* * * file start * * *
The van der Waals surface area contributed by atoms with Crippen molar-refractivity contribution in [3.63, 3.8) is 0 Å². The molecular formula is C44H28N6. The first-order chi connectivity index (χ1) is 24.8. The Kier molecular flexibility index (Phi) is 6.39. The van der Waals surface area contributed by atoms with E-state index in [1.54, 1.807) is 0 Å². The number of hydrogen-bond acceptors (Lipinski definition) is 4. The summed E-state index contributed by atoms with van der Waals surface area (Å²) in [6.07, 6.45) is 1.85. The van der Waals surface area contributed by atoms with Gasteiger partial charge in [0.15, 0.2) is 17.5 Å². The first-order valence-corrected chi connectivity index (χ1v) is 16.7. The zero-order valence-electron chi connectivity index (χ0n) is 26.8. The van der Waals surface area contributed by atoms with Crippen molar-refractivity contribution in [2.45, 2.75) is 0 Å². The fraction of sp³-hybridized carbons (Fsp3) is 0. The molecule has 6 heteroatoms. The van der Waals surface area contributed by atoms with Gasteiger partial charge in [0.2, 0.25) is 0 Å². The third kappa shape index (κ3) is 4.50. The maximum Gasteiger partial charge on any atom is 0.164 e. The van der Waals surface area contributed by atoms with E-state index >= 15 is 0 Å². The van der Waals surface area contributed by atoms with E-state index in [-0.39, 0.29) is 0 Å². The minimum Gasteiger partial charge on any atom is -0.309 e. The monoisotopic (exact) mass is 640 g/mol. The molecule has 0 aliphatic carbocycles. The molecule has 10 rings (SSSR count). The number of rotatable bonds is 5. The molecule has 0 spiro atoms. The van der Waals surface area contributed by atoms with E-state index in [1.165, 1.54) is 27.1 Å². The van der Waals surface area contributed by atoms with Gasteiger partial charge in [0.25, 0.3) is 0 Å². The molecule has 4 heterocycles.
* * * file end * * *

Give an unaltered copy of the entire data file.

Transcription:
The van der Waals surface area contributed by atoms with Crippen molar-refractivity contribution in [3.63, 3.8) is 0 Å². The molecular formula is C44H28N6. The first-order chi connectivity index (χ1) is 24.8. The Kier molecular flexibility index (Phi) is 6.39. The van der Waals surface area contributed by atoms with E-state index in [1.54, 1.807) is 0 Å². The number of hydrogen-bond acceptors (Lipinski definition) is 4. The summed E-state index contributed by atoms with van der Waals surface area (Å²) in [6.07, 6.45) is 1.85. The van der Waals surface area contributed by atoms with Gasteiger partial charge in [0.15, 0.2) is 17.5 Å². The first-order valence-corrected chi connectivity index (χ1v) is 16.7. The zero-order valence-electron chi connectivity index (χ0n) is 26.8. The van der Waals surface area contributed by atoms with Crippen molar-refractivity contribution in [2.45, 2.75) is 0 Å². The fraction of sp³-hybridized carbons (Fsp3) is 0. The molecule has 6 heteroatoms. The van der Waals surface area contributed by atoms with Gasteiger partial charge in [0.2, 0.25) is 0 Å². The third kappa shape index (κ3) is 4.50. The maximum Gasteiger partial charge on any atom is 0.164 e. The van der Waals surface area contributed by atoms with E-state index >= 15 is 0 Å². The van der Waals surface area contributed by atoms with E-state index in [-0.39, 0.29) is 0 Å². The minimum Gasteiger partial charge on any atom is -0.309 e. The monoisotopic (exact) mass is 640 g/mol. The molecule has 0 aliphatic carbocycles. The molecule has 10 rings (SSSR count). The number of rotatable bonds is 5. The molecule has 0 spiro atoms. The van der Waals surface area contributed by atoms with E-state index in [1.165, 1.54) is 27.1 Å². The van der Waals surface area contributed by atoms with Gasteiger partial charge in [0.25, 0.3) is 0 Å². The molecule has 4 heterocycles.